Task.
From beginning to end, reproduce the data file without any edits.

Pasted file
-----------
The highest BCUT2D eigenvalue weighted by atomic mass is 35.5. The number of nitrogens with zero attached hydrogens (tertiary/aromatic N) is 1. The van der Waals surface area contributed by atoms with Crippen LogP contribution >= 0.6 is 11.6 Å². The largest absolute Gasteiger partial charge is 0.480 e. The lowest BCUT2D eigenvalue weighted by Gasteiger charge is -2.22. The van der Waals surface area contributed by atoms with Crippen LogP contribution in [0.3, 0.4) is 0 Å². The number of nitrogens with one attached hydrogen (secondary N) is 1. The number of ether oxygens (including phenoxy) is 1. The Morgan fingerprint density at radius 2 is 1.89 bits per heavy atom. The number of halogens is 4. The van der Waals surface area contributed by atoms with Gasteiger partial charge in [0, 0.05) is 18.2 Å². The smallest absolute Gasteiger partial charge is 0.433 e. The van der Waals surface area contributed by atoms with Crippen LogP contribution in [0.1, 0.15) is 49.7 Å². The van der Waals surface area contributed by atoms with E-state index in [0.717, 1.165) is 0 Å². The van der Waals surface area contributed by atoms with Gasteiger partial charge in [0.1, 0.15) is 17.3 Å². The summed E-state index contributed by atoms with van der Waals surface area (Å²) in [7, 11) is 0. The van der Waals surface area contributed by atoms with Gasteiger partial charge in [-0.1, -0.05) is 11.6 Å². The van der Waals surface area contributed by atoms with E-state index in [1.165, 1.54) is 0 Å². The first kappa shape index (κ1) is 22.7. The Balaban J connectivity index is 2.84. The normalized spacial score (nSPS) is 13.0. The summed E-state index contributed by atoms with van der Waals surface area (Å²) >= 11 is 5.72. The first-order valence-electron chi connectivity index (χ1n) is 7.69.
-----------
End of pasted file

The highest BCUT2D eigenvalue weighted by atomic mass is 35.5. The number of nitrogens with zero attached hydrogens (tertiary/aromatic N) is 1. The van der Waals surface area contributed by atoms with Crippen LogP contribution >= 0.6 is 11.6 Å². The largest absolute Gasteiger partial charge is 0.480 e. The lowest BCUT2D eigenvalue weighted by Gasteiger charge is -2.22. The van der Waals surface area contributed by atoms with Crippen LogP contribution in [0.3, 0.4) is 0 Å². The number of nitrogens with one attached hydrogen (secondary N) is 1. The number of ether oxygens (including phenoxy) is 1. The Morgan fingerprint density at radius 2 is 1.89 bits per heavy atom. The number of halogens is 4. The van der Waals surface area contributed by atoms with Gasteiger partial charge in [0, 0.05) is 18.2 Å². The smallest absolute Gasteiger partial charge is 0.433 e. The van der Waals surface area contributed by atoms with Crippen LogP contribution in [0.1, 0.15) is 49.7 Å². The van der Waals surface area contributed by atoms with E-state index in [0.717, 1.165) is 0 Å². The van der Waals surface area contributed by atoms with Gasteiger partial charge in [0.1, 0.15) is 17.3 Å². The summed E-state index contributed by atoms with van der Waals surface area (Å²) in [7, 11) is 0. The van der Waals surface area contributed by atoms with Gasteiger partial charge in [-0.1, -0.05) is 11.6 Å². The van der Waals surface area contributed by atoms with E-state index in [1.165, 1.54) is 0 Å². The first kappa shape index (κ1) is 22.7. The Balaban J connectivity index is 2.84. The normalized spacial score (nSPS) is 13.0. The summed E-state index contributed by atoms with van der Waals surface area (Å²) >= 11 is 5.72. The first-order valence-electron chi connectivity index (χ1n) is 7.69.